8 The form Notice of Limited Appearance used by the Housing Court instructs attorneys participating in the Housing Court’s “lawyer for a day program” (LDP attorneys) to “identify the discrete issues within the event covered by the appearance” by checking one of several boxes. Here, the tenant’s attorney checked the box next to “[m]otion to vacate default judgment,” but not the box next to “[m]ediation.” Nonetheless, the LDP attorney had been assisting the tenant in settlement talks that, as she informed the judge, had been proceeding for several hours prior to the trial. The landlord’s settlement demand would have required the tenant to pay the outstanding rent balance and move out within a certain amount of time.
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    respect to the late payment of rent, the judge found that the outstanding balances due each month were not large, and that the total amount of the rent arrearage was modest. The judge nonetheless held that the tenant’s late payments constituted a serious and repeated lease violation that entitled the landlord to recover possession of the premises. The judge ordered execution and damages in the amount of the outstanding rent, forty-four dollars. The tenant timely appealed from the judgment and filed a motion to waive the statutorily required appeals bond. The judge subsequently held a hearing on the motion to waive the bond at which the landlord was represented by counsel and the tenant was self-represented. The judge issued an “appeal bond order” that declined to waive the bond and ordered it set at $234.51, the judgment amount plus certain costs and fees, which the tenant was to post or have her appeal dismissed. The order also stated that “[a]s a further condition of the bond” the tenant had to pay $332 in monthly use and occupancy to the landlord during the pendency of the appeal, provide the landlord with a key to her apartment, and allow the landlord access to perform repairs on twenty-four hours’ advance written notice. The appeal bond order stated that failure to comply with these conditions would entitle the landlord to file a motion to dismiss the appeal. The tenant appealed from the denial of her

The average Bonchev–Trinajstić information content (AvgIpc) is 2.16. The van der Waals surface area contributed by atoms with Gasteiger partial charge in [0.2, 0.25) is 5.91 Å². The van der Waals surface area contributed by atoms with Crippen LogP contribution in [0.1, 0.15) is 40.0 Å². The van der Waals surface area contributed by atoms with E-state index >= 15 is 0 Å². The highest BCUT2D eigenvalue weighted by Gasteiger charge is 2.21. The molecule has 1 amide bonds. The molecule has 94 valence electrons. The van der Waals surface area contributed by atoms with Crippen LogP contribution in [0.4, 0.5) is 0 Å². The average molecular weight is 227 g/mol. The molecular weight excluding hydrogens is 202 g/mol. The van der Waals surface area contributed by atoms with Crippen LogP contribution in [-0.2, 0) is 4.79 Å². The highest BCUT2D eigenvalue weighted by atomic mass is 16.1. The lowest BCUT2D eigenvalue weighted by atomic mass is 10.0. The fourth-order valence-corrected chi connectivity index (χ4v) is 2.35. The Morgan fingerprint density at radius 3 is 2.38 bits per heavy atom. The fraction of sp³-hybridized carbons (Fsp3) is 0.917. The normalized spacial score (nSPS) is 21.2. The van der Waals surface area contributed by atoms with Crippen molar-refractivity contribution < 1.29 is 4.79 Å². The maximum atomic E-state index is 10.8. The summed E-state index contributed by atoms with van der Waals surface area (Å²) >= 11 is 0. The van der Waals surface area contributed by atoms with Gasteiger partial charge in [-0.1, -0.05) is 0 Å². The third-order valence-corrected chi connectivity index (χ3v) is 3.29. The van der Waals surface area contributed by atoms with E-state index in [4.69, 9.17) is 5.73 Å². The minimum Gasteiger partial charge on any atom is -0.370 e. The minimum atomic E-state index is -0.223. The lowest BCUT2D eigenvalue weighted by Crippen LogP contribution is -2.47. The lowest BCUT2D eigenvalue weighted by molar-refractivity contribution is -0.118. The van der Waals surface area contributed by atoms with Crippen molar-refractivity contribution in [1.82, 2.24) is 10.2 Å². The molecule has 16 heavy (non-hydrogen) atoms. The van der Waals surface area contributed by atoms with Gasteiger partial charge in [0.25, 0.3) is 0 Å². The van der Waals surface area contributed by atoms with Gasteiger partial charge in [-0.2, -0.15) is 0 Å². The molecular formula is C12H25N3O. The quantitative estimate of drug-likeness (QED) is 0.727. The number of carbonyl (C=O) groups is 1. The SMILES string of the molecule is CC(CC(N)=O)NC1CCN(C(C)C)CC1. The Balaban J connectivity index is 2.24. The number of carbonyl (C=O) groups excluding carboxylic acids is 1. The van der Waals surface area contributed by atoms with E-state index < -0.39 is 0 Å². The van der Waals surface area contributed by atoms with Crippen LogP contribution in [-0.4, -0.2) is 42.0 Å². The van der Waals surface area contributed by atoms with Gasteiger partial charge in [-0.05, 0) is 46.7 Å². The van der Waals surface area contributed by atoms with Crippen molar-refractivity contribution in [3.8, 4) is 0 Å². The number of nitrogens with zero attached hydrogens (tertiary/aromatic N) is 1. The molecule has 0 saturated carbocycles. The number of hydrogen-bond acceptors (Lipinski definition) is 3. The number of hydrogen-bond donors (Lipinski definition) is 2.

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    motion to waive the bond and the amount of the bond, and a single justice of the Appeals Court affirmed the order, except for reducing the amount of the bond to forty-four dollars, which the tenant posted.
    The appeal entered in the Appeals Court in July 2017, and we transferred the case to this court on our own motion in November 2017. The landlord subsequently filed two motions to dismiss the appeal for failure to comply with conditions of the appeals bond.9 The first of these motions, concerning the tenant’s payment of use and occupancy, was denied by the Housing Court judge. The second motion, based on the tenant’s alleged refusal to allow the landlord access, was likewise denied by a different judge. Despite denying the motion, however, the judge’s order stated that execution would issue if the landlord submitted affidavits averring that the tenant had not permitted the landlord entry on June 15, 2018, to adjust the water pressure.
    On June 18, 2018, the landlord submitted two affidavits from its counsel and a contractor alleging that the tenant had interfered with their diagnostic test on the water pressure in
    9 The landlord filed two motions to dismiss the appeal before the appeal was entered in the Appeals Court based on the tenant’s failure to provide the landlord with keys to her unit and to order a hearing transcript. These motions were either rendered moot or denied.